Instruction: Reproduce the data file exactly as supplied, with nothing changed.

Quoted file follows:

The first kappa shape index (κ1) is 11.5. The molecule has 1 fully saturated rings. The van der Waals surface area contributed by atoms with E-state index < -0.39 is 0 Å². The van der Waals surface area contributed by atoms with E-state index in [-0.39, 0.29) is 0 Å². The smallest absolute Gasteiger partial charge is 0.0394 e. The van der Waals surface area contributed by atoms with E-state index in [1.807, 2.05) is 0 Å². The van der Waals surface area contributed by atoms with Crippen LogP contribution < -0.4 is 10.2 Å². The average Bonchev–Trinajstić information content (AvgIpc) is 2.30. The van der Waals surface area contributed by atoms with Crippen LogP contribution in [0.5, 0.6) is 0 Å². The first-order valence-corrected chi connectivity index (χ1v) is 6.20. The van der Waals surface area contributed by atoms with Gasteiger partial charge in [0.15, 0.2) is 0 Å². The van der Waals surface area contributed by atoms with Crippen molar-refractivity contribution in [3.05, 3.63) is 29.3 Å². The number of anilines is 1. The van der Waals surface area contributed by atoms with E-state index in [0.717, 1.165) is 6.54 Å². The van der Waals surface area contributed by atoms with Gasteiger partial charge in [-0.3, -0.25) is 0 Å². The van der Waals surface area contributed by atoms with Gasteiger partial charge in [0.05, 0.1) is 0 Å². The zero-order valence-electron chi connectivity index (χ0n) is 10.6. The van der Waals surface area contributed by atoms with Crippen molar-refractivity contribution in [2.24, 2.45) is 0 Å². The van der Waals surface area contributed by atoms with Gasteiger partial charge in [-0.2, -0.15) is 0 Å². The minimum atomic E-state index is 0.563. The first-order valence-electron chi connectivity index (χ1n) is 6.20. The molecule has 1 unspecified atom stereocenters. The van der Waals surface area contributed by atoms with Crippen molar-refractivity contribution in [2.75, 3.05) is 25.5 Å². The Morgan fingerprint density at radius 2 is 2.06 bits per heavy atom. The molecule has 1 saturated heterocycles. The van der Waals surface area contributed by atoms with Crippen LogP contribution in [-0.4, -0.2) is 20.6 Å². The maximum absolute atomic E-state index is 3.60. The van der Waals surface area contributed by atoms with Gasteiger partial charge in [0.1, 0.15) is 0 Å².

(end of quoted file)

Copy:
The first kappa shape index (κ1) is 11.5. The molecule has 1 fully saturated rings. The van der Waals surface area contributed by atoms with E-state index < -0.39 is 0 Å². The van der Waals surface area contributed by atoms with E-state index in [-0.39, 0.29) is 0 Å². The smallest absolute Gasteiger partial charge is 0.0394 e. The van der Waals surface area contributed by atoms with E-state index in [1.807, 2.05) is 0 Å². The van der Waals surface area contributed by atoms with Crippen LogP contribution < -0.4 is 10.2 Å². The average Bonchev–Trinajstić information content (AvgIpc) is 2.30. The van der Waals surface area contributed by atoms with Crippen LogP contribution in [0.5, 0.6) is 0 Å². The first-order valence-corrected chi connectivity index (χ1v) is 6.20. The van der Waals surface area contributed by atoms with Gasteiger partial charge in [0.15, 0.2) is 0 Å². The van der Waals surface area contributed by atoms with Crippen molar-refractivity contribution in [3.05, 3.63) is 29.3 Å². The number of anilines is 1. The van der Waals surface area contributed by atoms with E-state index in [0.717, 1.165) is 6.54 Å². The van der Waals surface area contributed by atoms with Gasteiger partial charge in [-0.3, -0.25) is 0 Å². The van der Waals surface area contributed by atoms with Gasteiger partial charge in [0.05, 0.1) is 0 Å². The zero-order valence-electron chi connectivity index (χ0n) is 10.6. The van der Waals surface area contributed by atoms with Crippen molar-refractivity contribution in [2.24, 2.45) is 0 Å². The van der Waals surface area contributed by atoms with Gasteiger partial charge in [-0.2, -0.15) is 0 Å². The minimum atomic E-state index is 0.563. The first-order valence-electron chi connectivity index (χ1n) is 6.20. The molecule has 1 unspecified atom stereocenters. The van der Waals surface area contributed by atoms with Crippen molar-refractivity contribution in [2.75, 3.05) is 25.5 Å². The Morgan fingerprint density at radius 2 is 2.06 bits per heavy atom. The molecule has 1 saturated heterocycles. The van der Waals surface area contributed by atoms with Crippen LogP contribution in [-0.4, -0.2) is 20.6 Å². The maximum absolute atomic E-state index is 3.60. The van der Waals surface area contributed by atoms with Gasteiger partial charge in [0.1, 0.15) is 0 Å².